Many on Long Island whose gardens were flooded by superstorm Sandy are wondering whether it’s safe to eat vegetables grown in soil contaminated by water that not only contained salt but might have transported chemicals, bacteria and other pathogens to their gardens. Others fear plants may not grow there at all.
Both concerns are valid, but the situation is not hopeless: In the months since the storm, any contaminants carried into the soil should have been diluted by rain and dissipated by sunlight and oxygen. If vegetation appears healthy, and soil doesn’t have an off odor and isn’t discolored, shiny or abnormal in any other way, it likely isn’t contaminated by chemicals.
Sodium, however, is invisible and absolutely must be leeched out with thorough, repeated watering. Gypsum will facilitate the movement of salts through soil, as it will bind to them and carry them out, but only if used in conjunction with deep watering. The Cornell Cooperative Extension recommends applying 46-138 pounds of gypsum per 1,000 square feet and then irrigating with about one inch of water every other day for 20 days. (To gauge how much water you’re applying, put a clean, empty tuna fish can out in the garden and run a sprinkler until an inch of water accumulates in the can.) Afterward, avoid using fertilizers that contain sodium (read labels) or manure. Compost is fine, and can help give plants a much-needed nutrient boost.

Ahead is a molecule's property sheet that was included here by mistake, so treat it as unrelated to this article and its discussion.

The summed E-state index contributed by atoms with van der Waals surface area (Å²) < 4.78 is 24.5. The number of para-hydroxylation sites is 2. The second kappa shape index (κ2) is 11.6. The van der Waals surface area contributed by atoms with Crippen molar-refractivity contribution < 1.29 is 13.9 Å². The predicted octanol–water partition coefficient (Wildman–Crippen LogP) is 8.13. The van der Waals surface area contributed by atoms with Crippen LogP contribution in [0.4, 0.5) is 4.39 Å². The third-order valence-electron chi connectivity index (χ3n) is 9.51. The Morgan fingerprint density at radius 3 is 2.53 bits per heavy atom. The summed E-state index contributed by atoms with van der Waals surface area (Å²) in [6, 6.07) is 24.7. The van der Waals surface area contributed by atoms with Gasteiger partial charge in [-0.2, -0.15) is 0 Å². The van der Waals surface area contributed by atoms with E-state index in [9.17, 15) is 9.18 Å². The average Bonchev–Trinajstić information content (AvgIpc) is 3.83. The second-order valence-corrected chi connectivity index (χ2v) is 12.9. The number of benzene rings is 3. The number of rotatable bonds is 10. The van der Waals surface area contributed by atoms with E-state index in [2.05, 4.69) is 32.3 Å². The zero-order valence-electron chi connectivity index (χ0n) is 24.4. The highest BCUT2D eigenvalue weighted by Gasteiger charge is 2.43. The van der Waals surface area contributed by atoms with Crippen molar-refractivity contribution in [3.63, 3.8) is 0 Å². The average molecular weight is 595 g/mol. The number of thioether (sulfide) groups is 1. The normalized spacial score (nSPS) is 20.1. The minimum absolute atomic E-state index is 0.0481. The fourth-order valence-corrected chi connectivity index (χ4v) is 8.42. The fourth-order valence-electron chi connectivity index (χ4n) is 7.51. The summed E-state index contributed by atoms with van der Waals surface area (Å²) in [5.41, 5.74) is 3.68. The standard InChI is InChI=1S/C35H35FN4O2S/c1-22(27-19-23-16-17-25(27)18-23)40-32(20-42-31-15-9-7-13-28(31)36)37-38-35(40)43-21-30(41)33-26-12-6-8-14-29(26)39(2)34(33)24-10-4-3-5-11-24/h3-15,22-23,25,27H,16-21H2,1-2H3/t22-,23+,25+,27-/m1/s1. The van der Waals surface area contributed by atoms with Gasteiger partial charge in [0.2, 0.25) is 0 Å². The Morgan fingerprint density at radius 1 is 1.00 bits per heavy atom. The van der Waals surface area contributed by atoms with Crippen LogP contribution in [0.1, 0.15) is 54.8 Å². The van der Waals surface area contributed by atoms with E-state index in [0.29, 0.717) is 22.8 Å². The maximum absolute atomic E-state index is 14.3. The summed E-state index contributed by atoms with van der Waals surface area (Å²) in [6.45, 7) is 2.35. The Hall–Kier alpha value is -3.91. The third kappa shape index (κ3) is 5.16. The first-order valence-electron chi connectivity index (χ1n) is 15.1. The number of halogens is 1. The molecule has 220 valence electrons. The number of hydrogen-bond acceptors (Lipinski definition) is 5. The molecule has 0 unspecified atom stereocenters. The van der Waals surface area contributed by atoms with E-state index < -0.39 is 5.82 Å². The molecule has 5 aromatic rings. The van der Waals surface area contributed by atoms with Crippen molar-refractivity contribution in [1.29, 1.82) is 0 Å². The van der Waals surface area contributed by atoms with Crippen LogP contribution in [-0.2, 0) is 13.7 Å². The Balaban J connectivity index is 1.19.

If you’re concerned about damage to evergreens, flush out salts as described above, and inspect trees and shrubs, evaluating for leafless and budless branches. If you suspect they are dead, cut a piece off and check if there’s fresh, green tissue within. If branch interiors are dry and brown, they are dead and should be selectively removed.
Deciduous trees, those that lose their leaves in autumn, typically display delayed symptoms of distress. Signs to look for: yellowing leaves, falling leaves, failure to leaf out, small leaf size, no leaves at the top of the tree and insect infestation (insects are opportunistic and tend to move in when a plant is injured or weak).